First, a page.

Architect Peter Panholzer coined the term “squircle” in the summer of 1966 while working for Gerald Robinson.

Robinson had seen a Scientific American article on the superellipse shape popularized by Piet Hein and suggested Panholzer use the shape in a project.

Piet Hein used the term superellipse for a compromise between an ellipse and a rectangle, and the term “supercircle” for the special case of axes of equal length.

While Piet Hein popularized the superellipse shape, the discovery of the shape goes back to Gabriel Lamé in 1818.

You can find more on the superellipse and squircle by following these links, but essentially the idea is to take the equation for an ellipse or circle and replace the exponent 2 with a larger exponent.

The larger the exponent is, the closer the superellipse is to being a rectangle, and the closer the supercircle/squircle is to being a square.

Panholzer contacted me in response to my article on squircles.

He gives several pieces of evidence to support his claim to have been the first to use the term.

One is a letter from his employer at the time, Gerald Robinson.

He also cites these links.

Optimal exponentAs mentioned above, squircles and more generally superellipses, involve an exponent p.

The case p = 2 gives a circle.

As p goes to infinity, the squircle converges to a square.

As p goes to 0, you get a star-shape as shown here.

As noted in that same post, Apple uses p = 4 in some designs.

The Sergels Torg fountain in Stockholm is a superellipse with p = 2.

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Gerald Robinson designed a parking garage using a superellipse with p = e = 2.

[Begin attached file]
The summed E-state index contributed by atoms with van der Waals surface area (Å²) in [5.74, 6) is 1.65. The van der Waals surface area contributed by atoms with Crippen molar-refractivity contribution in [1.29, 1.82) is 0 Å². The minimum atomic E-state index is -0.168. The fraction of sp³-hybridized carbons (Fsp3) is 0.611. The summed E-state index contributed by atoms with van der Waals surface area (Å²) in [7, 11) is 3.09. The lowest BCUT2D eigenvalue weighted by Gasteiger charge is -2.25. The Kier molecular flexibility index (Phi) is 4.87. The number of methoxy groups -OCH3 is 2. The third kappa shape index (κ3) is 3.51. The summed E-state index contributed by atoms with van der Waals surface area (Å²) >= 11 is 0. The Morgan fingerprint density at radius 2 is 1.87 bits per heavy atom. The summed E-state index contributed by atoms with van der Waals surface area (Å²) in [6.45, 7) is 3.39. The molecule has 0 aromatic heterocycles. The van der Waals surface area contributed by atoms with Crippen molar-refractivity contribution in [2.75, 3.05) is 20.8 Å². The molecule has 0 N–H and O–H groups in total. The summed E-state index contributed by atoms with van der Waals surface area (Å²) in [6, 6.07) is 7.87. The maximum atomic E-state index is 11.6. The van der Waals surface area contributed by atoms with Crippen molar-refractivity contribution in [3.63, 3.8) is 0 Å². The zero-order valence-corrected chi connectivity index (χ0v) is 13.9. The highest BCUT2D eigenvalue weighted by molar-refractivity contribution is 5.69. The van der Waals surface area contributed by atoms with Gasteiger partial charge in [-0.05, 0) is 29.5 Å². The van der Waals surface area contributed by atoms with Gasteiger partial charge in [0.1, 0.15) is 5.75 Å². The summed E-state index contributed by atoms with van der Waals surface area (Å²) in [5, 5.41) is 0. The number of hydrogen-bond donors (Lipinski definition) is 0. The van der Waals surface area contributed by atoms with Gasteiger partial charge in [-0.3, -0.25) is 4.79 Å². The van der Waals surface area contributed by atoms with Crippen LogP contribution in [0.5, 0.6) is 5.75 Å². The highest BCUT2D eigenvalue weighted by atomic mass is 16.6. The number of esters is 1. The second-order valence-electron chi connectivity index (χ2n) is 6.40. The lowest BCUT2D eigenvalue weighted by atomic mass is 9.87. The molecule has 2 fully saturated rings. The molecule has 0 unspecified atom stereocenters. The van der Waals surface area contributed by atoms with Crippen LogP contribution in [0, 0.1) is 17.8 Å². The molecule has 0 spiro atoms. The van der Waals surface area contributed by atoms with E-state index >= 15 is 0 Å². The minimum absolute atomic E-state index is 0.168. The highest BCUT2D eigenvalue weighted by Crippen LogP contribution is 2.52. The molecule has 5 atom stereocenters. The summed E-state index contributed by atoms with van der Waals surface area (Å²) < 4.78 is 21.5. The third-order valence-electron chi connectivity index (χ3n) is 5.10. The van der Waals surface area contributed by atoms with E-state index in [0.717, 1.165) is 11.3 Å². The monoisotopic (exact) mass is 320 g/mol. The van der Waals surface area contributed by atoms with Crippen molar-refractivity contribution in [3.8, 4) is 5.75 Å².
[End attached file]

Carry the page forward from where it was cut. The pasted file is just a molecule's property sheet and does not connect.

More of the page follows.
71828.

Panholzer experimented with various exponents [1] and decided that the optimal value of p would be the one for which the squircle has area half way between the circle and corresponding square.

This would create visual interest, leaving the viewer undecided whether the shape is closer to a circle or square.

The area of the portion of the unit circle contained in the first quadrant is π/4, and so we want to find the exponent p such that the area of the squircle in the first quadrant is (1 + π/4)/2.

This means we need to solveWe can solve this numerically [2] to find p = 3.

1620.

It would be a nice coincidence if the solution were π, but it’s not quite.

Sometime around 1966 Panholzer had a conference table made in the shape of a squircle with this exponent.

ComputingI asked Panholzer how he created his squircles, and whether he had access to a computer in 1966.

He did use a computer to find the optimal value of p; his brother in law, Hans Thurow, had access to a computer at McPhar Geophysics in Toronto.

But he drew the plots by hand.

There was no plotter around at that time, but I used transparent vellum over graph paper and my architectural drawing skills with “French curves” to draw 15 squircles from p=2.

6 (obviously “circlish”) to p=4.

0 (obviously “squarish”).

Related postsSwedish superellipseSquircle curvature[1] The 15 plots mentioned in the quote at the end came first.

A survey found that people preferred the curve corresponding to p around 0.

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Later the solution to the equation for the area to be half way between that of a circle and a square produced a similar value.

[2] Here are a couple lines of Mathematica code to find p.

f[p_] := Gamma[1 + 1/p]^2/Gamma[1 + 2/p] FindRoot[f[p] – (1 + Pi/4)/2, {p, 4}] The 4 in the final argument to FindRoot is just a suggested starting point for the search.

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